During June of 1982 Tom Ridgeway retired from his duties as a U.S. Naval Aviator to perform engineering duties at a large non-destructive testing (NDT) company in Charleston, S.C. The lab specialized in the inspection of boilers that were utilized in the pulp and paper industry. As the director of the Engineering Department, Tom was assigned the task of developing a computerized reporting system that dealt with the reporting of ultrasonic thickness (UT) data that came from the boiler inspections. When the reporting system became a reality, a political problem arose within the company.

   The Problem: In order to view and analyze large amounts of UT data, Tom invented the “Coding” concept. This concept enabled a large amount of data to be placed on a single page and in proper relative position. The coding of data made the computer print look like a boiler wall. He also developed the “Coloring” concept that automatically drew attention to the problem areas of the boiler. Dark and red colors on the print represented problems areas in the boiler. These two concepts when used together was known as the “Imaging” of boiler data. The imaging of UT data opened up a whole new way of understanding the inspection. The intent of the report was to clearly display wear areas in the boiler so maintenance could be performed during the shutdown. However, while reviewing historical UT data via the imaging report, Tom noticed unexpected color patterns that did not follow known wear characteristics of boilers. At first he thought the data had been incorrectly entered into the computer. Investigation indicated the data had been entered correctly. Therefore, the software logic was reviewed to ensure the coloring of data was applied correctly. The logic was also correct. Still, the unexpected color patterns that showed large variances in the data were showing up throughout multiple boiler inspection reports.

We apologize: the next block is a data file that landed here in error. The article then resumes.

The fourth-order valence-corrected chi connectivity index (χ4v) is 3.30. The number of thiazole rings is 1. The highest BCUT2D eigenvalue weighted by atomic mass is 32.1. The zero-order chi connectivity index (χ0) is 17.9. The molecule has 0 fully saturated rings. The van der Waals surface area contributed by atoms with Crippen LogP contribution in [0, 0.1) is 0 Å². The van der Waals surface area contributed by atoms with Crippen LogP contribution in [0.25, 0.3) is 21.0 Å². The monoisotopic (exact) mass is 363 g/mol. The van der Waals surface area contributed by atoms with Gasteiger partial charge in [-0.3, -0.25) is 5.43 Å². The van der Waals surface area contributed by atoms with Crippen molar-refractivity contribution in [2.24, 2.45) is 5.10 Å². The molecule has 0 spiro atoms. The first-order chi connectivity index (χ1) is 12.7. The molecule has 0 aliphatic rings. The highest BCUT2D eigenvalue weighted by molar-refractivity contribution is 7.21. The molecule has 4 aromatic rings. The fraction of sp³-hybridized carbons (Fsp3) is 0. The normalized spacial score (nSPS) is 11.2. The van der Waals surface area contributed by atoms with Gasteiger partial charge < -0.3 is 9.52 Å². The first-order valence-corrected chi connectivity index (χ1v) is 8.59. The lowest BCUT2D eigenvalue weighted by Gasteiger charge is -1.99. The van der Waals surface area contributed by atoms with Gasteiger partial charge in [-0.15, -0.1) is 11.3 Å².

Determined to understand why the color patterns were appearing, Tom began investigating the NDT technician training. To his surprise, he discovered that most of the people conducting the inspections were not qualified technicians at all. A large percentage of the personnel on the job site were hired from the local labor pool and given a quick course on how to operate the UT instrument. Many of the newly trained technicians had never been in a boiler before and were operating by themselves. The company’s training officer explained that hiring people just prior to an inspection was in compliance with the American Society of Non-Destructive Testing (ASNT). The training officer based his opinion on the fact that a job foreman was somewhere on the job site. Meaning the newly hired personnel were not operating in the boiler by themselves. Tom was not comfortable with the answer supplied by the company’s training officer and decided to investigate the ASNT technician training procedures. He found that ASNT was not a regulating body and had no authority to mandate technician training. The training course offered by ASNT is named TC-1A and is only a recommendation, not a requirement to work in the NDT field. ASNT permitted the NDT labs to adopt and alter TC-1A for their own use. Therefore, even though ASNT did offer training, most technicians were trained by their employers. Many ASNT members were senior people in the NDT community such as lab owners and managers. The significance of this point is that the labs were using ASNT as a reference but were writing and administering their own courses. With the above point made, the training officer was correct in his explanation of how the company hired and used temporary people as technicians.